Reverend H. K. Matthews, who recently turned 90 years old, was a trailblazer of the civil rights movement in the Pensacola area. In observance of Black History Month, WUWF looks back at his lifelong fight for social justice, which is ongoing.
He was born Hawthorne Konrad Matthews on February 7, 1928 in Snow Hill, Alabama, which is part of the state’s agricultural Black Belt region. He believes the seeds of his political activism were rooted within him at an early age, having experienced racism as a child raised by his grandmother.
“Watching her being mistreated and misused and having people calling her “Auntie” and they were no relation to us and seeing African American men being referred to as “Preacher,” Matthews recalled. “I think all of that was within me.”
Matthews says his activism awakened after he moved to Pensacola in the 1950’s. It was here, at the height of the Civil Rights Movement, that he met his mentor Rev. William C. Dobbins.
“He initiated the downtown (Pensacola) lunch counter sit-ins and all the picketing downtown,” said Matthews. “I was a willing participant in that, because that also gave me a chance to express how much we were being mistreated as citizens.”
In 1965, Matthews responded to the call to take part in the voting rights March in Selma that became known as “Bloody Sunday.” He was beaten and gassed.
By the 1970’s, he had emerged as a leader of the civil rights movement in Pensacola.
Perhaps most meaningful to Matthews was his work to get Southern Bell and other large employers in the community to hire blacks. The telephone company finally relented after Matthews suggested members of the African American community pay their telephone bills with pennies.
“Can you imagine somebody paying a telephone bill with $30 worth of pennies, and you’ve got a line from here to the front door, waiting while they sit there and count all those pennies,” Matthews asked rhetorically. “So, that didn’t last very long, only lasted maybe a day.”
It was also in the ‘70’s, when Rev. Matthews came to the aide of black students protesting Escambia High School’s racially inflammatory “Rebel” flag, nickname and school song, Dixie. There were numerous fights and riots at the school, before the eventual nickname change to “Gators.”
In 1975, Matthews and other local ministers led demonstrations at the Escambia County Sheriff’s Office, in relation to a case that could be making headlines today.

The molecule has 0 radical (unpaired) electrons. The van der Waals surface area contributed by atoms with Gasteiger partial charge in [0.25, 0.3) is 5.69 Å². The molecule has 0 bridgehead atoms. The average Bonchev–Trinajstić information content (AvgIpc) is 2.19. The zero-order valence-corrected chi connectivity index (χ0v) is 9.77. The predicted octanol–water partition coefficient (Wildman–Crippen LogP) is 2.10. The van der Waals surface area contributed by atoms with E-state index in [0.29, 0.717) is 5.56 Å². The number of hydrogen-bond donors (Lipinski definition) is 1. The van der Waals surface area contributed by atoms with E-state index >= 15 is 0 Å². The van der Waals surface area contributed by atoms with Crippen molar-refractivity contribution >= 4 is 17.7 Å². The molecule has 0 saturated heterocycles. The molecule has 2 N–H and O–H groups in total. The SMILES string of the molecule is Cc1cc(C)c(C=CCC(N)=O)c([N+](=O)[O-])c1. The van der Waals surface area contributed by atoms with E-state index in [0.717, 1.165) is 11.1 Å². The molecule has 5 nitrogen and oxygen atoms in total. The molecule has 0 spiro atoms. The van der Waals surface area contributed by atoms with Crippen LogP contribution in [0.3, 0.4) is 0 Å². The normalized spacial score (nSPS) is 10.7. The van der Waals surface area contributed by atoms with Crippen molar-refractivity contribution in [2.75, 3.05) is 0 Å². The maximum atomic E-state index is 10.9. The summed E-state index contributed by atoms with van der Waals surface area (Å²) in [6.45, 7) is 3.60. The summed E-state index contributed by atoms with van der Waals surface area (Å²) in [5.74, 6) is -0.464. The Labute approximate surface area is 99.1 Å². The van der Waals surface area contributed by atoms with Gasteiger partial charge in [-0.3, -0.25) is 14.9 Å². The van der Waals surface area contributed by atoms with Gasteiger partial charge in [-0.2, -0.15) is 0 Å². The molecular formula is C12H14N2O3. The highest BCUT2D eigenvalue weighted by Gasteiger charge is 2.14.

“We were trying to force the sheriff to do something against his will,” Matthews said. “That was to fire a deputy sheriff who had killed a young black man from a distance of three feet with a .357 magnum; blew his brains out.”
After a grand jury ruled the shooting justifiable homicide, the protests intensified. Matthews was accused of leading a chant that called for then Sheriff Royal Untreiner to be assassinated. Despite his claims that they were saying “who shall we incarcerate,” not “assassinate,” Matthews was arrested, convicted, and sentenced to a prison term of five years, of which he served 63 days. Eventually, Gov. Reuben Askey commuted the sentence to time served, and he was later pardoned by Gov. Bob Graham.
Matthews’ political activism led to his arrest 35 times. As a result, he suffered greatly, to the point where no one in Pensacola would hire him and few came to his aid.
At the end of the day, though, he’s proud of the ground gained for African Americans here and across the country, but maintains there is still work to be done.
“I don’t think that the time for demonstrations are over,” proclaimed Matthews. “The purpose demonstrations serve, or the main purpose they serve, is to keep in the forefront the things that people are enduring that they feel are unjust.”
Rev. Matthews made those comments and shared other details of his life in an interview with WUWF, in December 2007. It was after the release of his autobiography “Victory After the Fall” and just ahead of his 80th birthday. At the time, the nation was still reacting to the Jena Six, a group of black teenagers in Jena, Louisiana who were convicted of beating a white student.
Fast forward to July of 2013. Matthews joined a local rally to protest the verdict in the case involving the shooting of Trayvon Martin, an unarmed African American teenager who was shot and killed by a white neighborhood watch volunteer in the Orlando area.
“I think this is something that should be done and it is being done all over the country,” Matthews said of the march. “And I’m glad that these marches are non-violent, because we gain nothing by violence.”
As expected, by Matthews and the African American community in general, the shooter George Zimmerman, who claimed self-defense, was found not guilty. The verdict sparked the Black Lives Matter Movement.
“We’re just not satisfied with the way we’ve been treated by the court system, by the so-called majority in this country. And, we just don’t plan to take it any more.”
In 2015, Matthews jumped into the Confederate flag debate that was sweeping across the south, in the aftermath of the Charleston, South Carolina church shootings. Nine people were killed.
“The Confederal flag was hurtful then,” Matthews began during comments to the Escambia County Commission, which took up the issue of historical flags on government property.
“It is time that we do away with the Confederate Flag once and for all,” he commanded.
Ultimately, Escambia County and City of Pensacola removed the flags from their displays.
It was a small victory for all involved.
For his part, civil rights Ambassador H.K. Matthews has been fighting for social justice for six decades. And, now in 2018, he’s still going.
“I’m still involved at 90 and have no intentions of becoming uninvolved.”